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Affordable Art Fair
Art advice - 20 March 2018

Collect art like an expert

Here, at Affordable Art Fair we're firm believers that anyone can collect art. But, for those of us who aren't au fait with the ways of the art world, dipping your toe into the market can feel like a daunting experience.

So, just how do you overcome your concern over making the right decision, and how do you know, before you take the plunge, that the piece you're purchasing is really the one for you? To help, we've been chatting with some of our gallerists to bring you a list of top tips to adopt the mind-set of an expert art collector and get you purchasing that perfect piece…

HOW TO COLLECT ART, ADVICE FROM THE EXPERTS

 

1. EXPLORE THE OPTIONS

KATSUTOSHI YUASA, Tristes Tropiques #1 2015, woodcutMake sure you take your time to look at different types of artworks on offer; spend some time looking at our online shop or explore the whole fair. Check out the different methods, materials, colours and sizes when considering what you want to purchase. As Mark Jason, of TAG Fine Arts, explains, "do some research, take your time. See as much work as you can and make a note of your top 5-10 pieces." Comparing works also gives you an idea of what's available in your price range. Mark continues, "buy the best piece you can in your budget … sometimes it's a case of buying a major work by a minor artist or if your budget is modest, a minor piece by a major artist."

 

2. GET TO KNOW THE ARTIST

 Current Affairs by Laura Jordan, mixed mediaOne of the most exciting parts of collecting contemporary art is learning about established artists or discovering rising stars. It's not only important to get to know as much as you can about their status and background, it's also fascinating to understand their inspiration and motivations, their techniques and materials.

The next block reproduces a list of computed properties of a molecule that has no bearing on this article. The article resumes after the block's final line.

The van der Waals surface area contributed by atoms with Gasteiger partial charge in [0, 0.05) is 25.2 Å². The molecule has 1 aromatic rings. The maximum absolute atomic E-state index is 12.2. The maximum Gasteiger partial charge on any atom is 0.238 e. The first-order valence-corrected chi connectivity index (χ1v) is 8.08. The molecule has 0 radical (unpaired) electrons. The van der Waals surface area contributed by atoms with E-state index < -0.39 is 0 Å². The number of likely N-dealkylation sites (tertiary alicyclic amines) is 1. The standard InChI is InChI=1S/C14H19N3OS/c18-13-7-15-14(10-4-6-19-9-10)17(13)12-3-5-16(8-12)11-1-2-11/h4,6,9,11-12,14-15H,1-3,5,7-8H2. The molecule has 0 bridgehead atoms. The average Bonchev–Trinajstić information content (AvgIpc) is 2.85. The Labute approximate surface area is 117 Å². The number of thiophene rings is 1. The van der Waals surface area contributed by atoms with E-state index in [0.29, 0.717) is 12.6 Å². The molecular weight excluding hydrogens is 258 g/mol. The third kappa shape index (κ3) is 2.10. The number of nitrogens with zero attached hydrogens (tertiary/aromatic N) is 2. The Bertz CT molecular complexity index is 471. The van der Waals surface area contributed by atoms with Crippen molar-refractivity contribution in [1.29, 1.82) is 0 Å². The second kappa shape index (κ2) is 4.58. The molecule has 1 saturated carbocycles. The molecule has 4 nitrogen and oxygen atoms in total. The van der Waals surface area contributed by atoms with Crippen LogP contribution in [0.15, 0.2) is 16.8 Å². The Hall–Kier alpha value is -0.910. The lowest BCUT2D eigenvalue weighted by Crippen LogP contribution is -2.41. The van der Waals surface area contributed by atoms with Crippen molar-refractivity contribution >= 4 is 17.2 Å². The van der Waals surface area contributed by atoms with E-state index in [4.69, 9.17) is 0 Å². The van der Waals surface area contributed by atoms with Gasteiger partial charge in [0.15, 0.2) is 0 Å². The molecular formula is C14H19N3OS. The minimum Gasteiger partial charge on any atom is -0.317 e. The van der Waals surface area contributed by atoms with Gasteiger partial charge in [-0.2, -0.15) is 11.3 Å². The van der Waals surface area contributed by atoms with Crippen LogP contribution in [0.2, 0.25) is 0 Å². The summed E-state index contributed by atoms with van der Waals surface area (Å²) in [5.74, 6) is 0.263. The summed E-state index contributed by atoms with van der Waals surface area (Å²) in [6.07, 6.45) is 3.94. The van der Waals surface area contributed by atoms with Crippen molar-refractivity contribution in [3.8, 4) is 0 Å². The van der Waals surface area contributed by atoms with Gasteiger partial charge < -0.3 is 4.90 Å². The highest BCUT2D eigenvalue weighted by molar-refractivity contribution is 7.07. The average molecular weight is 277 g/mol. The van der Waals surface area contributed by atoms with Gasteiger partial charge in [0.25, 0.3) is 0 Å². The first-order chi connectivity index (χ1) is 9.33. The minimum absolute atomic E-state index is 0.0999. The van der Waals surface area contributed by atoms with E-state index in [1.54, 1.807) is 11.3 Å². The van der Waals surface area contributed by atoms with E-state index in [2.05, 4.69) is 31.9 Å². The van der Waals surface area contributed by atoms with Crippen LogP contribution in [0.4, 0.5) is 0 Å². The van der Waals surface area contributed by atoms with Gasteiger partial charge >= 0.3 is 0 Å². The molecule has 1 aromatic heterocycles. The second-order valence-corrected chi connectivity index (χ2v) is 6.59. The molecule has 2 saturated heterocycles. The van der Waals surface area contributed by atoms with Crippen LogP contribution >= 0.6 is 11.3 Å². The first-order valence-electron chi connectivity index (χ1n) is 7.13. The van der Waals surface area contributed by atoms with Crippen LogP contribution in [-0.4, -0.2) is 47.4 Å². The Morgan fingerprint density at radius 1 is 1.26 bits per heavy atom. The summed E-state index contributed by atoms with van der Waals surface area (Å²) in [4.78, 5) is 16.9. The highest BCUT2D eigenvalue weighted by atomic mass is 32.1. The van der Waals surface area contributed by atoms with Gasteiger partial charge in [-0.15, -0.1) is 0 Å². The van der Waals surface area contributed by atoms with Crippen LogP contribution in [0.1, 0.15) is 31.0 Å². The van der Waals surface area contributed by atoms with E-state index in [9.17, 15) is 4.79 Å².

Deborah Allen of Wychwood Art comments "Buying art for your home is a really exciting time, however, we know it can be a difficult and daunting process. It takes time and commitment on the buyer’s side but help is at hand from great advisers. We are here to help you find the right artworks for your space/collection. The key to success is to find the right art adviser for you. At Affordable Art Fair most, if not all, art galleries will be happy to help you with this."

Additionally, for many of the artists that we work with, we create a handy online profile. You can search for the artist by name, by fair, or browse the Affordable Art Fair picks for some inspiration.

 

CAI YUAN, One World One Dream (Pink), mixed media

3. EMBRACE THE UNCONVENTIONAL

Don't buy an artwork because you think it's what you should be buying; make sure your heart and head take equal part in your decision - if an unusual work captures your imagination plus fits your budget then go for it! As Mark Jason says, "on many occasions, people arrive at the fair looking for something quite specific and leave with something completely different. You really don't know what your reaction is going to be to an artwork until you see it." Who knows, you could have just spotted a future masterpiece!